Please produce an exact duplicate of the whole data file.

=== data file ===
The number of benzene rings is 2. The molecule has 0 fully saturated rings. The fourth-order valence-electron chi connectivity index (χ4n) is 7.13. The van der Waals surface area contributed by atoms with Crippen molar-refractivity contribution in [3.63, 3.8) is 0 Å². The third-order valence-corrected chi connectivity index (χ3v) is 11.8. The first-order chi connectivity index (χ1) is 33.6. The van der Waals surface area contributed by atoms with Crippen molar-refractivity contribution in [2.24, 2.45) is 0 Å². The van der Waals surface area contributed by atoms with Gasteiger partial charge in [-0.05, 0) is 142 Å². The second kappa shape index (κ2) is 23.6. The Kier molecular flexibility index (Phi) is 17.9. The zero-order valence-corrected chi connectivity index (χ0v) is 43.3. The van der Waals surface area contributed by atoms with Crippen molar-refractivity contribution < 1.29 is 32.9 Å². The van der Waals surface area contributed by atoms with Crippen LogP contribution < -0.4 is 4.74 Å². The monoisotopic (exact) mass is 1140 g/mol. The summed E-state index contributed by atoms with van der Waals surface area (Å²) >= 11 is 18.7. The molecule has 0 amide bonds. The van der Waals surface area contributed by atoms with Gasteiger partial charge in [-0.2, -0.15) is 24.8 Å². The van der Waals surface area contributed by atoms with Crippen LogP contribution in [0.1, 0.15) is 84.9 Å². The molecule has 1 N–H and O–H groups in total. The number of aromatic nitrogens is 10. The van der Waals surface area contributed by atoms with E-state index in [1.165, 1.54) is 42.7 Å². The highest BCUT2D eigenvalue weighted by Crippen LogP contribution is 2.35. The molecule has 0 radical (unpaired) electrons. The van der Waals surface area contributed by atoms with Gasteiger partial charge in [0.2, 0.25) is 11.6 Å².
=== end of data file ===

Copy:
The number of benzene rings is 2. The molecule has 0 fully saturated rings. The fourth-order valence-electron chi connectivity index (χ4n) is 7.13. The van der Waals surface area contributed by atoms with Crippen molar-refractivity contribution in [3.63, 3.8) is 0 Å². The third-order valence-corrected chi connectivity index (χ3v) is 11.8. The first-order chi connectivity index (χ1) is 33.6. The van der Waals surface area contributed by atoms with Crippen molar-refractivity contribution in [2.24, 2.45) is 0 Å². The van der Waals surface area contributed by atoms with Gasteiger partial charge in [-0.05, 0) is 142 Å². The second kappa shape index (κ2) is 23.6. The Kier molecular flexibility index (Phi) is 17.9. The zero-order valence-corrected chi connectivity index (χ0v) is 43.3. The van der Waals surface area contributed by atoms with Crippen molar-refractivity contribution < 1.29 is 32.9 Å². The van der Waals surface area contributed by atoms with Crippen LogP contribution < -0.4 is 4.74 Å². The monoisotopic (exact) mass is 1140 g/mol. The summed E-state index contributed by atoms with van der Waals surface area (Å²) >= 11 is 18.7. The molecule has 0 amide bonds. The van der Waals surface area contributed by atoms with Gasteiger partial charge in [-0.2, -0.15) is 24.8 Å². The van der Waals surface area contributed by atoms with Crippen LogP contribution in [0.1, 0.15) is 84.9 Å². The molecule has 1 N–H and O–H groups in total. The number of aromatic nitrogens is 10. The van der Waals surface area contributed by atoms with E-state index in [1.165, 1.54) is 42.7 Å². The highest BCUT2D eigenvalue weighted by Crippen LogP contribution is 2.35. The molecule has 0 radical (unpaired) electrons. The van der Waals surface area contributed by atoms with Gasteiger partial charge in [0.2, 0.25) is 11.6 Å².